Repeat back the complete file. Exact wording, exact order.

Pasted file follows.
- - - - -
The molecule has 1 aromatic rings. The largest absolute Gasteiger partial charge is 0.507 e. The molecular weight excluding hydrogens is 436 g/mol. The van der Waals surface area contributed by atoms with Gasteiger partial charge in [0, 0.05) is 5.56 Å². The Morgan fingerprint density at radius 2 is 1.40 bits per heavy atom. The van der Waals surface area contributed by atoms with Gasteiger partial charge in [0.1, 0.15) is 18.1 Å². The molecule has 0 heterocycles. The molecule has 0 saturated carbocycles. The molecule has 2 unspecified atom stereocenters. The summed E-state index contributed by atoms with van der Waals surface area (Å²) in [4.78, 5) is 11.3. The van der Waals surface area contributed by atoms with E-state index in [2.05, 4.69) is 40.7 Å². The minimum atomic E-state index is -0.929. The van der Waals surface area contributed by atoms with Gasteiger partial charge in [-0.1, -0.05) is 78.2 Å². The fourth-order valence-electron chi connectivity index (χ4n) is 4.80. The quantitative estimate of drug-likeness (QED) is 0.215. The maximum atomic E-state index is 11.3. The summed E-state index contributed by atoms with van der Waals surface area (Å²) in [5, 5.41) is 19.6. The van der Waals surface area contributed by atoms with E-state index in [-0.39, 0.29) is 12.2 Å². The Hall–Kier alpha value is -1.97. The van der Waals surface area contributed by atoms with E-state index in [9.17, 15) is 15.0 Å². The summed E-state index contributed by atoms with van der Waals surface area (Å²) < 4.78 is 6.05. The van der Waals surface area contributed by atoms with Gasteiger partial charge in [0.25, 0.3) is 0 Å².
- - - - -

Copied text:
The molecule has 1 aromatic rings. The largest absolute Gasteiger partial charge is 0.507 e. The molecular weight excluding hydrogens is 436 g/mol. The van der Waals surface area contributed by atoms with Gasteiger partial charge in [0, 0.05) is 5.56 Å². The Morgan fingerprint density at radius 2 is 1.40 bits per heavy atom. The van der Waals surface area contributed by atoms with Gasteiger partial charge in [0.1, 0.15) is 18.1 Å². The molecule has 0 heterocycles. The molecule has 0 saturated carbocycles. The molecule has 2 unspecified atom stereocenters. The summed E-state index contributed by atoms with van der Waals surface area (Å²) in [4.78, 5) is 11.3. The van der Waals surface area contributed by atoms with E-state index in [2.05, 4.69) is 40.7 Å². The minimum atomic E-state index is -0.929. The van der Waals surface area contributed by atoms with Gasteiger partial charge in [-0.1, -0.05) is 78.2 Å². The fourth-order valence-electron chi connectivity index (χ4n) is 4.80. The quantitative estimate of drug-likeness (QED) is 0.215. The maximum atomic E-state index is 11.3. The summed E-state index contributed by atoms with van der Waals surface area (Å²) in [5, 5.41) is 19.6. The van der Waals surface area contributed by atoms with E-state index in [-0.39, 0.29) is 12.2 Å². The Hall–Kier alpha value is -1.97. The van der Waals surface area contributed by atoms with E-state index in [9.17, 15) is 15.0 Å². The summed E-state index contributed by atoms with van der Waals surface area (Å²) < 4.78 is 6.05. The van der Waals surface area contributed by atoms with Gasteiger partial charge in [0.25, 0.3) is 0 Å².